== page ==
- Control the body and ball. Dominate the ball. Beat the ball to the spot and catch it cleanly.
- Know when to catch the ball vs. deflect it into throwing hand.
- Be able to catch the ball and throw the ball in the least amount of time possible.
Additional throwing that can be occasionally added to routine:
- Wrist Flips – seated, kneeling, or standing (Focus: On top and behind ball. Good rotation)
- Kneeling Figure 8 (Focus: Upper body rhythm and separation)
- Kneeling Power Position (Focus: Get a feel for a good power position with alignment)
- Standing Figure 8 (Focus: Tie in lower body to rhythm and separation)
- Standing Power Position (Focus: Tie in lower body alignment and action into power position)
- Tempo Arm Swings (Focus: Rhythm and Tempo of entire body as it loads to throw)
- Boxers (Focus: Syncs the lower body and upper body to throw using quick feet)
- Jump-Backs (Focus: Exaggerate the loading of the body against the backside)
- 180’s/360’s (Focus: Learn to throw the ball confidently to a blind target moving feet in extreme ways)
- Throw on run (Focus: Throw off correct foot and incorrect foot using various arm slots)
- Specialty throwing by position – (Focus: Execute throws that are specific to players’ defensive position)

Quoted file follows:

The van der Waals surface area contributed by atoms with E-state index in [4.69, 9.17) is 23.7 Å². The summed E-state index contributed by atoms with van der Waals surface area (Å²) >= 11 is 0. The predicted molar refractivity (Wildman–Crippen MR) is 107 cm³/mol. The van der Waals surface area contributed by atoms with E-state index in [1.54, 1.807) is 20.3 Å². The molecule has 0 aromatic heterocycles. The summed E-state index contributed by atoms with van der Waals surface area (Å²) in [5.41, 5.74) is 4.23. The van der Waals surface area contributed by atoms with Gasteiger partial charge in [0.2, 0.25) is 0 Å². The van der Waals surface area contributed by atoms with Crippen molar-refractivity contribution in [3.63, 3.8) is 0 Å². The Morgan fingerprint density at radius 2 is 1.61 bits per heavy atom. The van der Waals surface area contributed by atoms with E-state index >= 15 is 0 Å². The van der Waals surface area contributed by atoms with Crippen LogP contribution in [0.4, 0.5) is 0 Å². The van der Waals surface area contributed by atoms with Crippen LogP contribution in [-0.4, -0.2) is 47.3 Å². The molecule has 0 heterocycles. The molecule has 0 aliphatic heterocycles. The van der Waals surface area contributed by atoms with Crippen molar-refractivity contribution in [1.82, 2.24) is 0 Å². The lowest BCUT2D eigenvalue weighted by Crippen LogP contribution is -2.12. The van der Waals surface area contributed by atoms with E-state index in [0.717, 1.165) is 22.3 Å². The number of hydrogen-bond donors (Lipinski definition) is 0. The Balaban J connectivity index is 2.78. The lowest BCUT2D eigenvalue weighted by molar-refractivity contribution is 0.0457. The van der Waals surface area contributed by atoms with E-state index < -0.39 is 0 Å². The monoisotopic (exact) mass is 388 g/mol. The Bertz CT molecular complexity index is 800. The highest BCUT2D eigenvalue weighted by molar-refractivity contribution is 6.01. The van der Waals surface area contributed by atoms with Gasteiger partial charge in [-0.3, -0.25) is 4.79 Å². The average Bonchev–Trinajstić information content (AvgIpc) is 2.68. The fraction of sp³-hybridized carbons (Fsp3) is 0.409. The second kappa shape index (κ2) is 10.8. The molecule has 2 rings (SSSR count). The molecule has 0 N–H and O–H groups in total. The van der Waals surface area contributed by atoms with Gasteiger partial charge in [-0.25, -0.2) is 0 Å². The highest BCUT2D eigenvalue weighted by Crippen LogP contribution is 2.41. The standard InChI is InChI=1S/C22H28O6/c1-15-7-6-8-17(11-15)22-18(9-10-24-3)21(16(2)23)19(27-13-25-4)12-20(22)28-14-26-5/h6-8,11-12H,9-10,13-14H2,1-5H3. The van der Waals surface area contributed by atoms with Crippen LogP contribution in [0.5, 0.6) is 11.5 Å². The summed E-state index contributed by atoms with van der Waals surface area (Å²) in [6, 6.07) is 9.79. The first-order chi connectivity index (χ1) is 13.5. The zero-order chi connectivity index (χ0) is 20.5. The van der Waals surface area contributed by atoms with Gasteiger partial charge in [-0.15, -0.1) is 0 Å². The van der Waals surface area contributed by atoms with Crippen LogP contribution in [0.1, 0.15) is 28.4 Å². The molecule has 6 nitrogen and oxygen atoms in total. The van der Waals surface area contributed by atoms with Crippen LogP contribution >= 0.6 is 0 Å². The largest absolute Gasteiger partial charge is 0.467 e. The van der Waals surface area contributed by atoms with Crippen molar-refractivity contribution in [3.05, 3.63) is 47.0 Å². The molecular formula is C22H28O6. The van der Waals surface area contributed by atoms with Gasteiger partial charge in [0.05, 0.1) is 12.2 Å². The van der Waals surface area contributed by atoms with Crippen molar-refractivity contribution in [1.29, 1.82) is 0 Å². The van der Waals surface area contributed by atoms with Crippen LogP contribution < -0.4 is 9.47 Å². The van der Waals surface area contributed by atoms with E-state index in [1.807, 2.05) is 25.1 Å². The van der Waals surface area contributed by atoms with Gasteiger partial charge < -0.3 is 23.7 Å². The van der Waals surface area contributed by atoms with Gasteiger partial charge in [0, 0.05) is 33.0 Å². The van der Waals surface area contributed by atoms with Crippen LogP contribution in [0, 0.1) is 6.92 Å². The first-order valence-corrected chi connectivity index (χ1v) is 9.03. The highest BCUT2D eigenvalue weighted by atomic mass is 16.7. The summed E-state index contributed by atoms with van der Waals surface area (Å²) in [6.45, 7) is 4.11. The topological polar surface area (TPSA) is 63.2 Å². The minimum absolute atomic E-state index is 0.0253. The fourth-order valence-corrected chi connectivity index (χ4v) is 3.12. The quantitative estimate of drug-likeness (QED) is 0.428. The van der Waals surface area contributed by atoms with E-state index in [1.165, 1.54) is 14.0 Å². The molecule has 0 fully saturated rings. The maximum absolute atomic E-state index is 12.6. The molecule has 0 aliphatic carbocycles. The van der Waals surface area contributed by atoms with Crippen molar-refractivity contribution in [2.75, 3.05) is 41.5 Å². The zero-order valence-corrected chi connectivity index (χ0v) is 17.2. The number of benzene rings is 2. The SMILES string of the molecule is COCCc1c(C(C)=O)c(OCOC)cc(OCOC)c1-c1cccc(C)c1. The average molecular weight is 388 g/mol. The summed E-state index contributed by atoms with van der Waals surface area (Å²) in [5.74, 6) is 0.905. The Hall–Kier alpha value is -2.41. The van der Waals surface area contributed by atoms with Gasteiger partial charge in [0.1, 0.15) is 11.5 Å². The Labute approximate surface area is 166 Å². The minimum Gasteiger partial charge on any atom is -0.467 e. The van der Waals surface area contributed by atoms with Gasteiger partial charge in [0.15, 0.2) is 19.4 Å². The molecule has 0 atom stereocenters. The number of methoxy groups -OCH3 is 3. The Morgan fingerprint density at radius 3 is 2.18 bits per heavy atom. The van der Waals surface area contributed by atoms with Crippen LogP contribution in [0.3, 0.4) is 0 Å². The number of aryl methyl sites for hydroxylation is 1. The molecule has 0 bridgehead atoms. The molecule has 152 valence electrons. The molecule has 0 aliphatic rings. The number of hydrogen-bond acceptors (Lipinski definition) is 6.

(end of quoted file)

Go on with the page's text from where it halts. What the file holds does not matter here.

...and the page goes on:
- Long Toss Distance Progression to Distance of Player Choice. (Focus: Improve and maintain arm strength)
- On top at 90 ft. 5- 10 throws (Focus: Gain confidence to throw ball hard and accurately. Getting on top)
- Quick Feet/Quick Release Competition at 30 or 45 feet (Focus: How many transitions in 20 seconds)
Visit Coach Mongero’s youtube channel at youtube.com/CoachMongero and look for the “20 most Important Minutes of Practice” to see these drills taught and executed.
- Pick-off moves with partner
- Rundowns – Divide team into 3 groups and use cones at 90 feet. Execute your rundown rules
- Glove flips only (no hands). How many from 10 feet in 20 seconds. Compete
- Double play feed drill – how many flips, etc. to one another in 20 seconds